EDITOR'S CHOICE IN MOLECULAR BIOLOGY
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A. Kim et al., “Optogenetically induced sleep spindle rhythms alter sleep architectures in mice,” PNAS, 109:20673-78, 2012.
Sleep spindles are EEG-detected oscillations in brain activity, lasting from 0.5 to 3 seconds, that occur during non-REM sleep. Earlier work had proposed that neurons generating sleep-spindle patterns might help maintain sleep, as studies tied increased sleep-spindle frequency to hypersomnia, or extended periods of sleep. But these were only correlations. Now, Hee-Sup Shin of the University of Science and Technology in Daejeon, Korea, and colleagues have shown for the first time that sleep spindles in fact are responsible for maintaining longer periods of non-REM sleep.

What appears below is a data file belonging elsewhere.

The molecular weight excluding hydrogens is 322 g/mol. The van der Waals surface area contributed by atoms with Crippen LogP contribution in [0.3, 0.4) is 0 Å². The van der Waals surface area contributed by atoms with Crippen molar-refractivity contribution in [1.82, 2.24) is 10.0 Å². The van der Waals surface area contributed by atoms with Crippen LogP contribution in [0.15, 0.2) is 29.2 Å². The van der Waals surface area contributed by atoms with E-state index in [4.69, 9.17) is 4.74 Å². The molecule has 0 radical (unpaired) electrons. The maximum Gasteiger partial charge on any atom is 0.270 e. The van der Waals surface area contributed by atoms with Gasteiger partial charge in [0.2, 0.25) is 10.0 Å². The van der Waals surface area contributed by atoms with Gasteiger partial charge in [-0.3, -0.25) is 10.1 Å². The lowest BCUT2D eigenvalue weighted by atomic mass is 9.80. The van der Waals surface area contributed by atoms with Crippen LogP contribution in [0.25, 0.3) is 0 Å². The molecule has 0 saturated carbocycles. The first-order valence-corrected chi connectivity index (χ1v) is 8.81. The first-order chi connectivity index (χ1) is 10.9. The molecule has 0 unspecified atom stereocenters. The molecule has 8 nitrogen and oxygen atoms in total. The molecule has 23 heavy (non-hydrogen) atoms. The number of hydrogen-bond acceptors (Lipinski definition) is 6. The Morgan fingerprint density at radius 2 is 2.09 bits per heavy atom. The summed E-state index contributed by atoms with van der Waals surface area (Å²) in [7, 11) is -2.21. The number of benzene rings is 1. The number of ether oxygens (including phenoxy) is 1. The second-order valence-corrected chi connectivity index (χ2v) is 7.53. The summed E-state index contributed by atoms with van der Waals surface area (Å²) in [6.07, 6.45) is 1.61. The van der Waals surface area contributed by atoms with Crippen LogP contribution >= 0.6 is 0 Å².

Shin’s group used optogenetics—a technique that activates selected neurons via a genetically inserted light...